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COMMONWEALTH PENNSYLVANIA v. JACK BESTWICK (12/29/78)

decided: December 29, 1978.

COMMONWEALTH OF PENNSYLVANIA
v.
JACK BESTWICK, APPELLANT



No. 119 April Term, 1978, Appeal from the Judgment of Sentence of the Court of Common Pleas, Criminal Division, of Mercer County, at No. 36(9) July Sessions, 1975.

COUNSEL

Timothy L. McNickle, Grove City, for appellant.

David B. Douds, Assistant District Attorney, Hermitage, for Com., appellee.

Jacobs, President Judge, and Hoffman, Cercone, Price, Van der Voort, Spaeth and Hester, JJ. Price, J., files an opinion in support of affirmance in which Jacobs, P. J., joins. Spaeth, J., files an opinion in support of affirmance. Hester, J., files an opinion in support of reversal in which Cercone and Van der Voort, JJ., join. Hoffman, J., did not participate in the consideration or decision of this case.

Author: Per Curiam

[ 262 Pa. Super. Page 561]

The six Judges who decided this appeal being equally divided the judgment of sentence is affirmed.

PRICE, Judge, in support of affirmance:

This appeal arises from denial in the court below of appellant's motions in arrest of judgment and for a new trial. Appellant, an assistant superintendent at the District 1-4 office of the Pennsylvania Department of Transportation (PennDOT), was convicted of violating Pennsylvania's "anti-macing act."*fn1 Appellant raises five alleged errors on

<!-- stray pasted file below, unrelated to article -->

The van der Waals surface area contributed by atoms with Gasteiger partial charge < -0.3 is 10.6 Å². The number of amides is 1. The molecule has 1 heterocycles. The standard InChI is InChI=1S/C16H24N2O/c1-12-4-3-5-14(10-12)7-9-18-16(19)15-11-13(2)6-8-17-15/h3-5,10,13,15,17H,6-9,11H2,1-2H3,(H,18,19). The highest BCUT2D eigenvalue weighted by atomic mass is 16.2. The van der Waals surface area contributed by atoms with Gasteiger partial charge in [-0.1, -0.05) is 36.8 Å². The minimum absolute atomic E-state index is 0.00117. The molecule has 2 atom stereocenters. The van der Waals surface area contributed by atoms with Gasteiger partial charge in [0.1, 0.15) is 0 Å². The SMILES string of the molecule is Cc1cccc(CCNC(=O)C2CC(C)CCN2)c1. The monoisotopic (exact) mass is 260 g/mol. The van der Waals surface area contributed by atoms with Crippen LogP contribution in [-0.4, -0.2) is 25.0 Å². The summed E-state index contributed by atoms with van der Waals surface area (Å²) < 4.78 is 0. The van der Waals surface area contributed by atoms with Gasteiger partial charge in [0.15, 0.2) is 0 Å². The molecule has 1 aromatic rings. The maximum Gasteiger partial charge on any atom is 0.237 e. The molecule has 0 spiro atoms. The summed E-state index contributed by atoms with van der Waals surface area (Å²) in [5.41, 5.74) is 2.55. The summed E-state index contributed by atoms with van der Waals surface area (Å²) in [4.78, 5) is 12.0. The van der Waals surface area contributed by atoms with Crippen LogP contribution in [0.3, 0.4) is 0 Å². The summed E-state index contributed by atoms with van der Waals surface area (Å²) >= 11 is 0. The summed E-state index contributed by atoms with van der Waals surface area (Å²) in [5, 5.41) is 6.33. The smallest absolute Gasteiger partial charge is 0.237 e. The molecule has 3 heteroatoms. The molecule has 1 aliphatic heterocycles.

[ 262 Pa. Super. Page 562]

    appeal for our consideration. For the reasons stated herein, we would affirm the judgment of sentence.

Appellant first asserts that the lower court erred in failing to grant his motion to dismiss the presentments of the investigating grand jury, out of which his conviction culminated, and in failing to quash the indictments on the basis that the petition requesting the grand jury was not self-sustaining and did not contain the required factual specificity. In order to answer this assertion, it is first incumbent upon us to review the district attorney's petition in detail.

On June 2, 1975, the district attorney of Mercer County filed his petition, which stated that his office had been "conducting an investigation into allegations of the macing of employees of the Pennsylvania Department of Transportation in Mercer County for political donations." The petition asserted that PennDOT supervisory personnel had extorted funds from persons seeking contracts with PennDOT, see 18 Pa.C.S. § 3923, and that contract awardees were thereafter required to return a percentage of their earnings to PennDOT personnel. With the aid of PennDOT supervisory personnel, other individuals were alleged to have formed a paper corporation and to have received payments for work never performed. See 18 Pa.C.S. § 3922. The petition asserted that investigation had already disclosed that these were not single, unrelated incidents, but were